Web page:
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Valedictorians: Who needs them?

A commencement kerfuffle at Eagle Rock High School serves as a reminder that schools might want to rethink the tradition of selecting a top student.

July 03, 2012
  • North Hollywood High School's valedictorian celebrates after giving a speech during graduation ceremonies.
North Hollywood High School's valedictorian celebrates after giving… (Los Angeles Times )

The difference in grade-point average between the valedictorian and the runner-up salutatorian at Eagle Rock High School this year was small but significant — a full five hundredths of a point, the difference between a 4.5 and a 4.55. Yet the parents of the second-ranked student are outraged, writing to top officials and threatening (what else?) a lawsuit. The mother of Stanford-bound Elisha Marquez complains that her daughter's "sleepless nights" of study were "for nothing," and her father characterizes her second-place finish this way: "You don't want your kid to be a loser."

The parents aren't winning any sympathy from online commenters — or from us — for such silliness. Yet this latest commencement kerfuffle serves as a reminder that schools might want to rethink the tradition of selecting a valedictorian, at least as it's customarily done. We don't say this because parents complain — parents will always complain — or to spare the tender feelings of students who try hard but don't make it to the apex. It's simply that there's less genuine meaning these days to holding the No. 1 spot.

That's because of the proliferation of Advanced Placement and honors courses that bump up students' grade-point averages at most schools, a change that's commonly gamed to maximize GPA. Ordinarily, students receive a 4.0 for an A in a class, a 3.0 for a B and so forth. To encourage students to take more challenging courses, high schools and most colleges began offering an extra point for AP courses, so an A would merit a 5.0. Then high schools started conferring the same extra for honors courses.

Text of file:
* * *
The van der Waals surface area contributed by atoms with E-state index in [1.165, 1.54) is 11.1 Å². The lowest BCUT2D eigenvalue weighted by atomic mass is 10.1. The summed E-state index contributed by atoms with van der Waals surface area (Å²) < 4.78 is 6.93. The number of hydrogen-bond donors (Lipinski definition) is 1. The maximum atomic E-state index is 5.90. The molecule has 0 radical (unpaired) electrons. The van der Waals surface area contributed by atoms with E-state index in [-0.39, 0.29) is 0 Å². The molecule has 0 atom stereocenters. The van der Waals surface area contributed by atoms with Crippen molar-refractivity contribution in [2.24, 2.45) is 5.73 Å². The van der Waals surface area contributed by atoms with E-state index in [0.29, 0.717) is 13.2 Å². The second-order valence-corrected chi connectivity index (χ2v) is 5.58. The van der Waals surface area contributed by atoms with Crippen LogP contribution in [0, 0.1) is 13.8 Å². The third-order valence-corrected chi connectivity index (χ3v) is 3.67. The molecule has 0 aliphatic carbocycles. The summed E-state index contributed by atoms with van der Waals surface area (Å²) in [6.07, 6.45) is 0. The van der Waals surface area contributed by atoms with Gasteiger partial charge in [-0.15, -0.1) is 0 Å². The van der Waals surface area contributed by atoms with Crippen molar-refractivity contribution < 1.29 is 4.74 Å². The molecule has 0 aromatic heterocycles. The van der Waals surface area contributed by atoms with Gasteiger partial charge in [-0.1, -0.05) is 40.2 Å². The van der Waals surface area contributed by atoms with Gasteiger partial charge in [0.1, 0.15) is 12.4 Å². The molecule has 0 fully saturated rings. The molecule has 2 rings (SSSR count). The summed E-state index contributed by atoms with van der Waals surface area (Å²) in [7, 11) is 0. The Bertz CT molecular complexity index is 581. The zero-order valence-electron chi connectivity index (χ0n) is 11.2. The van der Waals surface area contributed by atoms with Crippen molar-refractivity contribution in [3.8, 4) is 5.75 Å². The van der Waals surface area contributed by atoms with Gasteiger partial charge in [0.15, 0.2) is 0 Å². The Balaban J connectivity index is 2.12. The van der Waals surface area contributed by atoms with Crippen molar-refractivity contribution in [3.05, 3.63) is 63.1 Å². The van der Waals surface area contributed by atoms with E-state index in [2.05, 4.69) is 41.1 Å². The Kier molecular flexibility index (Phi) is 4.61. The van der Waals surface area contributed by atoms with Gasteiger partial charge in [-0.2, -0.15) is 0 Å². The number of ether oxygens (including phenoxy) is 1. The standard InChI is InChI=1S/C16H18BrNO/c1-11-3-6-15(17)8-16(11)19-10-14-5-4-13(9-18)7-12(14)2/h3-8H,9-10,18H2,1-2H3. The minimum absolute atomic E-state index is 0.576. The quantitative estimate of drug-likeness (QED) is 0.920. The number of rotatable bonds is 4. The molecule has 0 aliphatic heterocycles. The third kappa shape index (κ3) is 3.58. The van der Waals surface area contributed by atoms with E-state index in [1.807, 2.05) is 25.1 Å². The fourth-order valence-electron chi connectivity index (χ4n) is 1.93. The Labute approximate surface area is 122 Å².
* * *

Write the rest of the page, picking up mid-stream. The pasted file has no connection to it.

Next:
POLL: Is the valedictorian an outdated concept?

The key to a high ranking in the graduating class, then, is to get A grades in the highest percentage of AP and honors classes. Not the highest number of classes — the highest percentage. An A in a "regular" class actually brings a student's average down.

As a result, many students avoid those classes — including dance, music and the arts, and extra courses such as Model United Nations. If they want to take French but the school's French department is too small to offer honors classes, they opt for Spanish instead. In the end, the difference between the two top students' GPAs might be a thousandth of a point, and might reflect only the fact that the salutatorian signed up for an introductory class in a third language — on top of just as many AP and honors classes as the valedictorian took.

Schools shouldn't reward lesser students or encourage manipulations that run counter to true intellectual pursuit. Some schools have done away with the valedictorian — and in a few cases, with class rankings altogether. At others, students compete in an essay contest to give the valedictory speech. (The word comes from Latin for saying farewell, not for being the top grade-getter.) Some schools ask their faculty to nominate students for the award, or they borrow from university tradition by honoring all students who surpass a very high bar as summa cum laude. There are many ways to think about changing the valedictory system — always with the assurance that no matter what steps a school takes, some parents are sure to object.

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